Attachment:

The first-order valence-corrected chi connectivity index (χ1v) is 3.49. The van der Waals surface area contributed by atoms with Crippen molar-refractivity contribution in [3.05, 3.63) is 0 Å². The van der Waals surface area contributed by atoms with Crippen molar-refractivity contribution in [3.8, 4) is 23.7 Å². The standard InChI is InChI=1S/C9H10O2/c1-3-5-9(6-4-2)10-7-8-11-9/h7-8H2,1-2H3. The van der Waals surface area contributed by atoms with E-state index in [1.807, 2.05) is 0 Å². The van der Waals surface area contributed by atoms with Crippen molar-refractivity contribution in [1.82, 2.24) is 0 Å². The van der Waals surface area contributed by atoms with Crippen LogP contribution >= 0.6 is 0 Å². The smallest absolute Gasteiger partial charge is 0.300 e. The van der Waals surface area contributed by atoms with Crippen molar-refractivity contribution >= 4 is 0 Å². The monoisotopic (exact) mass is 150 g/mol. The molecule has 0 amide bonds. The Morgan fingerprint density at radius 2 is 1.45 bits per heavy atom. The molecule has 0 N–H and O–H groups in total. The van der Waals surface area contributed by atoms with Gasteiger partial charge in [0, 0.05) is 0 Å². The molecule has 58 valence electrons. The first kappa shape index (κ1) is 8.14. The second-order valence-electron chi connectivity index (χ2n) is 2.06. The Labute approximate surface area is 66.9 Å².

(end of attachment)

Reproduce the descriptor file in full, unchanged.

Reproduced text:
The first-order valence-corrected chi connectivity index (χ1v) is 3.49. The van der Waals surface area contributed by atoms with Crippen molar-refractivity contribution in [3.05, 3.63) is 0 Å². The van der Waals surface area contributed by atoms with Crippen molar-refractivity contribution in [3.8, 4) is 23.7 Å². The standard InChI is InChI=1S/C9H10O2/c1-3-5-9(6-4-2)10-7-8-11-9/h7-8H2,1-2H3. The van der Waals surface area contributed by atoms with E-state index in [1.807, 2.05) is 0 Å². The van der Waals surface area contributed by atoms with Crippen molar-refractivity contribution in [1.82, 2.24) is 0 Å². The van der Waals surface area contributed by atoms with Crippen LogP contribution >= 0.6 is 0 Å². The smallest absolute Gasteiger partial charge is 0.300 e. The van der Waals surface area contributed by atoms with Crippen molar-refractivity contribution >= 4 is 0 Å². The monoisotopic (exact) mass is 150 g/mol. The molecule has 0 amide bonds. The Morgan fingerprint density at radius 2 is 1.45 bits per heavy atom. The molecule has 0 N–H and O–H groups in total. The van der Waals surface area contributed by atoms with Gasteiger partial charge in [0, 0.05) is 0 Å². The molecule has 58 valence electrons. The first kappa shape index (κ1) is 8.14. The second-order valence-electron chi connectivity index (χ2n) is 2.06. The Labute approximate surface area is 66.9 Å².